President Franklin D. Roosevelt ordered the U. S. Pacific fleet moved to this shallow harbor in Hawaii in May 1940, thousands of miles from its base at San Diego. The idea was to deter a Japanese assault on Southeast Asia. Instead, American-Japanese relations continued to deteriorate toward war over the course of 1941. An Imperial Conference convened on September 6 made the decision for war. Japanese forces immediately mobilized and the Navy began planning the attack on Pearl. Admiral Isoroku Yamamoto ordered preparations for the attack on November 1. A final peace effort by Japanese diplomats failed in late November. A powerful warfleet, Strike Force Kido Butai, sortied from the Kurils on November 26. It comprised six aircraft carriers and many heavy escorts, destroyers, and submarines. The flagship of Vice Admiral Chuichi Nagumo flew the famous “Z” flag, which fluttered above victories over Russia at Port Arthur in 1904 and the Tsushima Strait in 1905.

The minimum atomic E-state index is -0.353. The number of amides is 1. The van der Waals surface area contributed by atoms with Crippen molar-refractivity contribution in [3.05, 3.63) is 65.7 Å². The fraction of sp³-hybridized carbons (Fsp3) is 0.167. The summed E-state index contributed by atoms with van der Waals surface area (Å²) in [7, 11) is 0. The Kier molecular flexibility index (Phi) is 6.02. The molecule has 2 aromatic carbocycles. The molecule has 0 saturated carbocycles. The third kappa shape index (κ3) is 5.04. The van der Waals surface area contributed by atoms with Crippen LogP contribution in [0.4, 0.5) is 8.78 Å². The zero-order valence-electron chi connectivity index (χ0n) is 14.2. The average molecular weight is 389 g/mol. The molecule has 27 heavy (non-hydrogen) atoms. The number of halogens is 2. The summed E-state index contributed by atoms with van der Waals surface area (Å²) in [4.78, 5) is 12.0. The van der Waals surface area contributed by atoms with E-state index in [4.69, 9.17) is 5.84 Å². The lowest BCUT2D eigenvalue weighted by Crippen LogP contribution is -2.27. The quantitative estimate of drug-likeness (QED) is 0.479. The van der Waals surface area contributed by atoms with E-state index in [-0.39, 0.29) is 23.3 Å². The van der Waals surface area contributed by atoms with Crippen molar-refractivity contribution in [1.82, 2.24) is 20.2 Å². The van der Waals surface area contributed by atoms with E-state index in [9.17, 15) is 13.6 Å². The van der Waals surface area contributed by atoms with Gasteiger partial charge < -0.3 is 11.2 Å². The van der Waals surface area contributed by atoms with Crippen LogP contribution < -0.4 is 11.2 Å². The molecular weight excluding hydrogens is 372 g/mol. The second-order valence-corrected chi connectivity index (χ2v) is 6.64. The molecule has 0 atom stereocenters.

After 12 days undetected at sea, facilitated by refueling from tankers, the carriers received the attack signal: “Climb Mount Niitaka.” Washington had broken the Japanese diplomatic code but not the naval code. Earlier in the day the War Department sent warnings to Pearl and Manila of an anticipated Japanese assault. The attack, if it came, was expected to fall on the Philippines; no one considered that the Japanese might be so daring as to hit Pearl. In any event, the warning to Pearl was delayed by a black comedy of technical and human errors and did not arrive in time. The battleships of the U. S. Pacific Fleet were therefore still neatly docked on a quiet Sunday morning and caught wholly unawares by the Japanese naval air attack. The first attack wave achieved total surprise just after 7:00 A. M. on Sunday morning, December 7th, 1941. It began before the official Japanese declaration of war was delivered: it was delayed by lengthy transcription and slow decoding by the Japanese Embassy in Washington. The declaration of war belatedly delivered to Secretary of State Cordell Hull accused the United States of conspiring “with Great Britain and other countries to obstruct Japan’s efforts toward the establishment of peace through the creation of a new order in East Asia, and especially to preserve Anglo-American rights and interests by keeping Japan and China at war.” Americans later made much of the “sneak attack” at Pearl, though in Japanese operational terms the achievement of surprise was desirable and effective.